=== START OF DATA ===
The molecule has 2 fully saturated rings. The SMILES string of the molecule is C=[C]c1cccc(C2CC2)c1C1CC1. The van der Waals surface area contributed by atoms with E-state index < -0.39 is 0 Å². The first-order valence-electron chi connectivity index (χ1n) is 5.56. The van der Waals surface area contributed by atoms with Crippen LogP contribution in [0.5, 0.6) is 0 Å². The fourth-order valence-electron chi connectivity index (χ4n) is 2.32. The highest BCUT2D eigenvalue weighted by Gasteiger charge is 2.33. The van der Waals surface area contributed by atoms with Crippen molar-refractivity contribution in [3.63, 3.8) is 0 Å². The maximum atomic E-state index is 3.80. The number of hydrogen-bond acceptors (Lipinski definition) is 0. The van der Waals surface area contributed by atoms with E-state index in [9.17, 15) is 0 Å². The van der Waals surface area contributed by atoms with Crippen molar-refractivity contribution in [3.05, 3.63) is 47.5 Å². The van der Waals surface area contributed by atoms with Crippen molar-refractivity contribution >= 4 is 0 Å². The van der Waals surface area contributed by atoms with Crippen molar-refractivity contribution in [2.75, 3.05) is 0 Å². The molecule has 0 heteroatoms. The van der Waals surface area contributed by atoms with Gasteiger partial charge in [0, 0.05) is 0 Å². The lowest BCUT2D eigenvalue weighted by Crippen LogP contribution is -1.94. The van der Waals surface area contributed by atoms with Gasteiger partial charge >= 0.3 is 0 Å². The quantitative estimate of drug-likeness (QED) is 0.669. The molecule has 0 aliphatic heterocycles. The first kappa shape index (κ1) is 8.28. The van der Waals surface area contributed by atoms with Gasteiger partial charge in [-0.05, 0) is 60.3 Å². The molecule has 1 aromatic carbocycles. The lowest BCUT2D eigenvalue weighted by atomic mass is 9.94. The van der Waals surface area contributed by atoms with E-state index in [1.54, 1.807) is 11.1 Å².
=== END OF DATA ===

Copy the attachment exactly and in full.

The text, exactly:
The molecule has 2 fully saturated rings. The SMILES string of the molecule is C=[C]c1cccc(C2CC2)c1C1CC1. The van der Waals surface area contributed by atoms with E-state index < -0.39 is 0 Å². The first-order valence-electron chi connectivity index (χ1n) is 5.56. The van der Waals surface area contributed by atoms with Crippen LogP contribution in [0.5, 0.6) is 0 Å². The fourth-order valence-electron chi connectivity index (χ4n) is 2.32. The highest BCUT2D eigenvalue weighted by Gasteiger charge is 2.33. The van der Waals surface area contributed by atoms with Crippen molar-refractivity contribution in [3.63, 3.8) is 0 Å². The maximum atomic E-state index is 3.80. The number of hydrogen-bond acceptors (Lipinski definition) is 0. The van der Waals surface area contributed by atoms with E-state index in [9.17, 15) is 0 Å². The van der Waals surface area contributed by atoms with Crippen molar-refractivity contribution in [3.05, 3.63) is 47.5 Å². The van der Waals surface area contributed by atoms with Crippen molar-refractivity contribution >= 4 is 0 Å². The van der Waals surface area contributed by atoms with Crippen molar-refractivity contribution in [2.75, 3.05) is 0 Å². The molecule has 0 heteroatoms. The van der Waals surface area contributed by atoms with Gasteiger partial charge in [0, 0.05) is 0 Å². The lowest BCUT2D eigenvalue weighted by Crippen LogP contribution is -1.94. The van der Waals surface area contributed by atoms with Gasteiger partial charge >= 0.3 is 0 Å². The quantitative estimate of drug-likeness (QED) is 0.669. The molecule has 0 aliphatic heterocycles. The first kappa shape index (κ1) is 8.28. The van der Waals surface area contributed by atoms with Gasteiger partial charge in [-0.05, 0) is 60.3 Å². The molecule has 1 aromatic carbocycles. The lowest BCUT2D eigenvalue weighted by atomic mass is 9.94. The van der Waals surface area contributed by atoms with E-state index in [1.54, 1.807) is 11.1 Å².